Logically, the mass exodus of female MPs from the UK House of Commons, amidst the looming general election, must have raised alarm bells for many. Amongst the group of over 70 members currently preparing to stand down, women are clearly overrepresented.

In our already discordant political landscape, this surely forces the average Sciences Piste to question how desirable a political career truly is. 

The added burdens of female visibility

It transpires that female members are prematurely retiring from the political domain: leaving at a younger age and after less time in parliament compared to their male counterparts (on average 10 years younger and after spending a decade less in parliament). Many MPs have used their retirement as an opportunity to shed light on a universal experience of abuse and intimidation that stains the political careers of women. 

Among statements from the retiring British politicians, including Louise Ellman, Nicky Morgan and Amber Rudd, there is a common focus on the specific impact of social media – an increasingly hostile platform that provides a breeding ground for gendered animosity. Conservative MP Nicky Morgan referred to the vulnerabilities of “doing the job of a modern MP”– one where being subjected to torrents of online vitriol is commonplace.

Although the case focuses on the UK Parliament, this is indicative of a broader trend observed by the international campaign #NotTheCost, where social media is described as “a new arena for violence against women.” Their studies reveal that it is now the “number one place” in which psychological violence is perpetrated against women parliamentarians, notably in the form of “sexist and misogynistic remarks, humiliating images, mobbing, intimidation, and threats.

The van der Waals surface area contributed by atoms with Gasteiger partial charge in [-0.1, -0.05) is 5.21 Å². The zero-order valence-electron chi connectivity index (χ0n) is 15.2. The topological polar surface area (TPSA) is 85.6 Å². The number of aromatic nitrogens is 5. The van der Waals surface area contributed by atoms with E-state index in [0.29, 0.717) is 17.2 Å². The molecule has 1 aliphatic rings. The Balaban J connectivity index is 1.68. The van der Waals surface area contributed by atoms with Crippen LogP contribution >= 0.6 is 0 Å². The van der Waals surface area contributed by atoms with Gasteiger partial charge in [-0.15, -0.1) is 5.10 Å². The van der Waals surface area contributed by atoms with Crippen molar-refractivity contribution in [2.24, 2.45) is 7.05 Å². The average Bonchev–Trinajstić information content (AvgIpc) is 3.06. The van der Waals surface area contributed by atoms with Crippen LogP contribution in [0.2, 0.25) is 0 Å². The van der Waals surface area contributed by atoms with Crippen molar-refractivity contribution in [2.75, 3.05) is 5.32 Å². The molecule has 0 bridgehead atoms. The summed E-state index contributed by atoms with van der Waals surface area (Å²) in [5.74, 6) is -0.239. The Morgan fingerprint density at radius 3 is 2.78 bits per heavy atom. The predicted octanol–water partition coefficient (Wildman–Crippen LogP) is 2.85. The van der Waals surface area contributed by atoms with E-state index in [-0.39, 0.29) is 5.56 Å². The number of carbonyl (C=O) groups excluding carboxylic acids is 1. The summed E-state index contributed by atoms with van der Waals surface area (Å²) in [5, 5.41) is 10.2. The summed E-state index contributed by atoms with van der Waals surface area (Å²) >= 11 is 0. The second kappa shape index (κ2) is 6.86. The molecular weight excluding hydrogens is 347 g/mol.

While cyber-violence, in general, is also arguably growing, these gender disparities are indisputable and unsettling. A recent study found that during the Democratic Party nomination campaigns, Hillary Clinton received double the insults and offensive comments (on Twitter) compared to Bernie Sanders. This data also holds true when comparing Julia Gillard and Kevin Rudd, two Australian Labor Party leaders.

Source: Tempe Walne. [Paint].

An intersectional perspective

Evidently, even in 2019, parliaments remain hostile environments for women. Countless research indicates a global phenomenon in which cyber-violence against women is on the rise. As Sam Smethers, the chief executive of the Fawcett society, describes, “our toxic politics is driving good women MPs away.” However, this current of gendered abuse, exacerbated through social media, becomes increasingly distressing when racial tensions are considered.